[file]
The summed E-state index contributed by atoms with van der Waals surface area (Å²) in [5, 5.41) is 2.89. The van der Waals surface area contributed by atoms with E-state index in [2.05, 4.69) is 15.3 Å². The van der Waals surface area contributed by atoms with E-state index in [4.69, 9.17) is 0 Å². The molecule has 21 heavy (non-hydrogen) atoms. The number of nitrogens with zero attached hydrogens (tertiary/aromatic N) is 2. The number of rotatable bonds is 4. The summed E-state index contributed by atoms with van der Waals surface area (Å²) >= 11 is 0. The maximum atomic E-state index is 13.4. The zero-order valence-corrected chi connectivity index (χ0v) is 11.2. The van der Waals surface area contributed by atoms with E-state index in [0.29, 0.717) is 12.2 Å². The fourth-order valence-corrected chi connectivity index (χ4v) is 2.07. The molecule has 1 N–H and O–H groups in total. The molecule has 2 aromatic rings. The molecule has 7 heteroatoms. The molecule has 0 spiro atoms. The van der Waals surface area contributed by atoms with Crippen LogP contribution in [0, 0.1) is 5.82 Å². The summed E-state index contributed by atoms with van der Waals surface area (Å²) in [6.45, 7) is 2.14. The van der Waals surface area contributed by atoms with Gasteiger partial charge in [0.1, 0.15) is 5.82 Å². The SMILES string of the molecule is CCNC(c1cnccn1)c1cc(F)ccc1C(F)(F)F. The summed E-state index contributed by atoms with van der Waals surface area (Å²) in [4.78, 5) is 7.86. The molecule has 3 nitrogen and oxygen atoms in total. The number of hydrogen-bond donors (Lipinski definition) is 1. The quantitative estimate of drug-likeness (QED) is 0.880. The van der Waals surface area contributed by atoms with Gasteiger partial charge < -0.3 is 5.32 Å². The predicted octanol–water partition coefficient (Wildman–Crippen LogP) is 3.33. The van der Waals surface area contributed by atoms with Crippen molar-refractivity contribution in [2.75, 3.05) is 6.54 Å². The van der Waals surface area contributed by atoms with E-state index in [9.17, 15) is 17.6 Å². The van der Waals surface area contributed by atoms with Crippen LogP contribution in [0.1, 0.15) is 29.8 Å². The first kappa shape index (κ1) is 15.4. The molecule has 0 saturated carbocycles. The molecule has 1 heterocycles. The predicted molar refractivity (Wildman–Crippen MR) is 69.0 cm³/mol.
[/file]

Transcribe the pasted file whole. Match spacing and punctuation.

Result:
The summed E-state index contributed by atoms with van der Waals surface area (Å²) in [5, 5.41) is 2.89. The van der Waals surface area contributed by atoms with E-state index in [2.05, 4.69) is 15.3 Å². The van der Waals surface area contributed by atoms with E-state index in [4.69, 9.17) is 0 Å². The molecule has 21 heavy (non-hydrogen) atoms. The number of nitrogens with zero attached hydrogens (tertiary/aromatic N) is 2. The number of rotatable bonds is 4. The summed E-state index contributed by atoms with van der Waals surface area (Å²) >= 11 is 0. The maximum atomic E-state index is 13.4. The zero-order valence-corrected chi connectivity index (χ0v) is 11.2. The van der Waals surface area contributed by atoms with E-state index in [0.29, 0.717) is 12.2 Å². The fourth-order valence-corrected chi connectivity index (χ4v) is 2.07. The molecule has 1 N–H and O–H groups in total. The molecule has 2 aromatic rings. The molecule has 7 heteroatoms. The molecule has 0 spiro atoms. The van der Waals surface area contributed by atoms with Crippen LogP contribution in [0, 0.1) is 5.82 Å². The summed E-state index contributed by atoms with van der Waals surface area (Å²) in [6.45, 7) is 2.14. The van der Waals surface area contributed by atoms with Gasteiger partial charge in [0.1, 0.15) is 5.82 Å². The SMILES string of the molecule is CCNC(c1cnccn1)c1cc(F)ccc1C(F)(F)F. The summed E-state index contributed by atoms with van der Waals surface area (Å²) in [4.78, 5) is 7.86. The molecule has 3 nitrogen and oxygen atoms in total. The number of hydrogen-bond donors (Lipinski definition) is 1. The quantitative estimate of drug-likeness (QED) is 0.880. The van der Waals surface area contributed by atoms with Gasteiger partial charge < -0.3 is 5.32 Å². The predicted octanol–water partition coefficient (Wildman–Crippen LogP) is 3.33. The van der Waals surface area contributed by atoms with Crippen molar-refractivity contribution in [2.75, 3.05) is 6.54 Å². The van der Waals surface area contributed by atoms with E-state index in [9.17, 15) is 17.6 Å². The van der Waals surface area contributed by atoms with Crippen LogP contribution in [0.1, 0.15) is 29.8 Å². The first kappa shape index (κ1) is 15.4. The molecule has 0 saturated carbocycles. The molecule has 1 heterocycles. The predicted molar refractivity (Wildman–Crippen MR) is 69.0 cm³/mol.